Lien Carrazana Lau
She holds a B.S. from the San Alejandro Fine Arts Academy. Her stories have been included in anthologies, such as Vida laboral y otros minicuentos (Caja China, 2006), and in the literary magazine El Cuentero. She is a staff member of the opinion, literary, and news website Diario de Cuba. She temporarily resides in Madrid.
Her first narrative volume Faithless was published by Habitación 69, México DF, 2011. Rafael Zamudio has expressed about this book:
“Stories with a cinematographic vision and a rich literary tradition, where eye movements play with words, phrases, memories, the evocation of aroma and sound and all the senses. Stories to read again and again, aloud and in front of a mirror, in absolute nudity. Stories that tell us how to tell a story, always touching the most sensitive strings of the body: both belly and head. Stories that, as a storyteller wondered if anyone can write erotic literature holding the book with both hands, make me wonder now if anyone can read this book holding it with both.”
Lien Carrazana Lau in her own words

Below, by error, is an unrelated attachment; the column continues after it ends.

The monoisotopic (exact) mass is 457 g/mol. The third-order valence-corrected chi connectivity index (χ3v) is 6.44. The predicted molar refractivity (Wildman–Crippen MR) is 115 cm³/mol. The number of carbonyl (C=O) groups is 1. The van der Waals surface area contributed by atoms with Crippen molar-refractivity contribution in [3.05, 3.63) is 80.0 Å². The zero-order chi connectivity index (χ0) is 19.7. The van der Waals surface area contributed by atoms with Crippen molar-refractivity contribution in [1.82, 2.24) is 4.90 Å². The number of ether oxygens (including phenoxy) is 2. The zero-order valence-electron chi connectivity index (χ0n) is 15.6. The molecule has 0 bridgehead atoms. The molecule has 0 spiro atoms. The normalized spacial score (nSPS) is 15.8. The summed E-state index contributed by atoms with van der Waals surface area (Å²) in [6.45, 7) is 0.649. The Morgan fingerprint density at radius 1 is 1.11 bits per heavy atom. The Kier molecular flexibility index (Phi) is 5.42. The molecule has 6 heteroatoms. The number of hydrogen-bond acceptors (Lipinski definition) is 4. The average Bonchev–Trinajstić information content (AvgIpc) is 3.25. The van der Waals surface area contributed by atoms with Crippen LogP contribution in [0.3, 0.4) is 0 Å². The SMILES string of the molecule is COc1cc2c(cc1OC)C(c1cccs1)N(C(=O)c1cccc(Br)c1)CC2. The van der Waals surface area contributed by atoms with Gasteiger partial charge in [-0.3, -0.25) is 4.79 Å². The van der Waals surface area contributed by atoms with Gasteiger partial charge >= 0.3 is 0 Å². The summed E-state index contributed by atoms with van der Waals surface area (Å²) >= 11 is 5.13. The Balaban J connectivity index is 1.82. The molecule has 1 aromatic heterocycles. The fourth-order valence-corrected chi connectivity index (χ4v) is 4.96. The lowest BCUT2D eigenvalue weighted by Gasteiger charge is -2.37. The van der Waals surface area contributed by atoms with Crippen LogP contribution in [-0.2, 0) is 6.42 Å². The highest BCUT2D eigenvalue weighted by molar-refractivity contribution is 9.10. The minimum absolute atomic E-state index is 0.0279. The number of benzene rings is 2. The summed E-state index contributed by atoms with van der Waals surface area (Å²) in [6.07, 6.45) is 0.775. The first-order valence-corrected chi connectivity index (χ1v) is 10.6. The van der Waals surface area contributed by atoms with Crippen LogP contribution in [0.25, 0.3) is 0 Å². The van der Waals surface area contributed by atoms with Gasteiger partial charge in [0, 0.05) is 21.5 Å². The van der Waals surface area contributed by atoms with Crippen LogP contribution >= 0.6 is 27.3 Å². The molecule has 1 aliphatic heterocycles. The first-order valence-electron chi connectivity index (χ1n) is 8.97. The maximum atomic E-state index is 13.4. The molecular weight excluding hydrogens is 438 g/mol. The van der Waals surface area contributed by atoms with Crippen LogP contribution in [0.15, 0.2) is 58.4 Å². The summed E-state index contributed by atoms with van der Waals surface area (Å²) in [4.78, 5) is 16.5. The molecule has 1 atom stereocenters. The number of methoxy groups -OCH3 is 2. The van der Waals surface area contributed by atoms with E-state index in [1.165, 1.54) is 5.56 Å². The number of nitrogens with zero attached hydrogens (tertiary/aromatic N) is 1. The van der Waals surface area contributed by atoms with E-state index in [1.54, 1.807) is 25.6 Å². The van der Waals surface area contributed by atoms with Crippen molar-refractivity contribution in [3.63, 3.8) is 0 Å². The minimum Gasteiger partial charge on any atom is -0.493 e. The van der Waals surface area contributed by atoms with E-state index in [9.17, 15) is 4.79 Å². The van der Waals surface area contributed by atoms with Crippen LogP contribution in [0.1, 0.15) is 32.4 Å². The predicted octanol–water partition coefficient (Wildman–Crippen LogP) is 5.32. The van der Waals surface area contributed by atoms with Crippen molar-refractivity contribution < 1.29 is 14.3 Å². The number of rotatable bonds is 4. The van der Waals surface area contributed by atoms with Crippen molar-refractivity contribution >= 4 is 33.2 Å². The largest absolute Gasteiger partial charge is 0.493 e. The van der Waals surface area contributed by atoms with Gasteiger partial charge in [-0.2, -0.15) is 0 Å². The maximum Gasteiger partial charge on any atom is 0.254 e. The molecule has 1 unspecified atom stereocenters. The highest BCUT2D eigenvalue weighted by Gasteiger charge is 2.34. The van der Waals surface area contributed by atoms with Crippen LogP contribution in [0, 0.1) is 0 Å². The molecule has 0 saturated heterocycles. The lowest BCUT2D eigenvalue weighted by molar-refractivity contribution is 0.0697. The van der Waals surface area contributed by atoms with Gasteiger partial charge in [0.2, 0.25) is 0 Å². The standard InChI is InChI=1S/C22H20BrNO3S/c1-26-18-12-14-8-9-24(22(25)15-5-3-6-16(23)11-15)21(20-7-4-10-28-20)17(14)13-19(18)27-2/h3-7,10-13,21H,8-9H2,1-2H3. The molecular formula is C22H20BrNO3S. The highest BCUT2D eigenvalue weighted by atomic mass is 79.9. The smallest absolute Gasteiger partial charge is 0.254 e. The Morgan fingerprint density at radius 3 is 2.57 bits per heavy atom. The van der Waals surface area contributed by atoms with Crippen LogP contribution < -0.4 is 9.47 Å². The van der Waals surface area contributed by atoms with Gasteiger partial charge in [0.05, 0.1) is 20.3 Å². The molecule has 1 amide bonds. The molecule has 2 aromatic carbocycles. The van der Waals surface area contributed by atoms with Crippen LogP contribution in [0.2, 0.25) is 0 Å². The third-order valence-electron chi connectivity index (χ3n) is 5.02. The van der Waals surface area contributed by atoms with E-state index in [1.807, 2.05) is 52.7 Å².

“So far I cannot foresee the answers for so many questions. I don´t have answers at all, nor solutions. Neither I believe in the global salvation of anything, nor in that one man could help to fix up the world. But I do understand the silent hysteria that in turn can be created because of closures, and underpinnings, and this collapse that goes beyond the physical. We must notice not only the fact that when a house is closed, it tends to crumble sooner. Metaphorically, that closed house is a sign of defeat, of decadence. When will it open again? Nobody knows. Where could we find again an art that rediscover us, that removes the ground where we stand, that make us rejoice for paying attention to Arts, that it is not boring or a mere commercial justification? Is it asking too much to have a place in time, a space in the minds of those who really can change the world (a little at least)? Is there anyone still able to change the current situation? Some are shocked, others prefer irony, still others choose indifference. The truth is that now we can only wait for the roof to fall down, and look from the other sidewalk how the firefighters collect the debris of our era. Until something new appears, patience is the due word learned by force.” Read more.